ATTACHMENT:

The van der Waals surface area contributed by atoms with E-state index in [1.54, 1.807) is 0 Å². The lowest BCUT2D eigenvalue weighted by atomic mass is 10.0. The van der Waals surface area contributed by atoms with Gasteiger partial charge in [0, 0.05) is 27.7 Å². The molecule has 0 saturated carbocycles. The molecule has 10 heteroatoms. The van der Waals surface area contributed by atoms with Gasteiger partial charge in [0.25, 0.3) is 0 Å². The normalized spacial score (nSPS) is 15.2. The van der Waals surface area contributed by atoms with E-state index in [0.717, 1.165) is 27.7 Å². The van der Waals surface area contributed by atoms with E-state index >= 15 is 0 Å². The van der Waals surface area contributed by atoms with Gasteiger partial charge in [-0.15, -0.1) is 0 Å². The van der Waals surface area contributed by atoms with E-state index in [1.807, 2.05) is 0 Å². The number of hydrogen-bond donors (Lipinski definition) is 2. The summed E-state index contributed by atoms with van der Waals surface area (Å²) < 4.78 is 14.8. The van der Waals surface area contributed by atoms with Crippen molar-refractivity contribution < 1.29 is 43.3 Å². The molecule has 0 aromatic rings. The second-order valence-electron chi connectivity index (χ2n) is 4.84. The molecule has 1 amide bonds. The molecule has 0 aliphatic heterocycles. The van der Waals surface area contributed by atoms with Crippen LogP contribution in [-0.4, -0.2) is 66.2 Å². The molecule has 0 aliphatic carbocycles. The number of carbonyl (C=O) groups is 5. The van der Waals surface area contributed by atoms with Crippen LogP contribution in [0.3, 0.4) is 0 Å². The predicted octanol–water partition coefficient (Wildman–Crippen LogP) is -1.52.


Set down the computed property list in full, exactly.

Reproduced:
The van der Waals surface area contributed by atoms with E-state index in [1.54, 1.807) is 0 Å². The lowest BCUT2D eigenvalue weighted by atomic mass is 10.0. The van der Waals surface area contributed by atoms with Gasteiger partial charge in [0, 0.05) is 27.7 Å². The molecule has 0 saturated carbocycles. The molecule has 10 heteroatoms. The van der Waals surface area contributed by atoms with Gasteiger partial charge in [0.25, 0.3) is 0 Å². The normalized spacial score (nSPS) is 15.2. The van der Waals surface area contributed by atoms with E-state index in [0.717, 1.165) is 27.7 Å². The van der Waals surface area contributed by atoms with E-state index >= 15 is 0 Å². The van der Waals surface area contributed by atoms with Gasteiger partial charge in [-0.15, -0.1) is 0 Å². The van der Waals surface area contributed by atoms with E-state index in [1.807, 2.05) is 0 Å². The number of hydrogen-bond donors (Lipinski definition) is 2. The summed E-state index contributed by atoms with van der Waals surface area (Å²) < 4.78 is 14.8. The van der Waals surface area contributed by atoms with Crippen molar-refractivity contribution < 1.29 is 43.3 Å². The molecule has 0 aromatic rings. The second-order valence-electron chi connectivity index (χ2n) is 4.84. The molecule has 1 amide bonds. The molecule has 0 aliphatic heterocycles. The van der Waals surface area contributed by atoms with Crippen LogP contribution in [-0.4, -0.2) is 66.2 Å². The molecule has 0 aliphatic carbocycles. The number of carbonyl (C=O) groups is 5. The van der Waals surface area contributed by atoms with Crippen LogP contribution in [0.3, 0.4) is 0 Å². The predicted octanol–water partition coefficient (Wildman–Crippen LogP) is -1.52.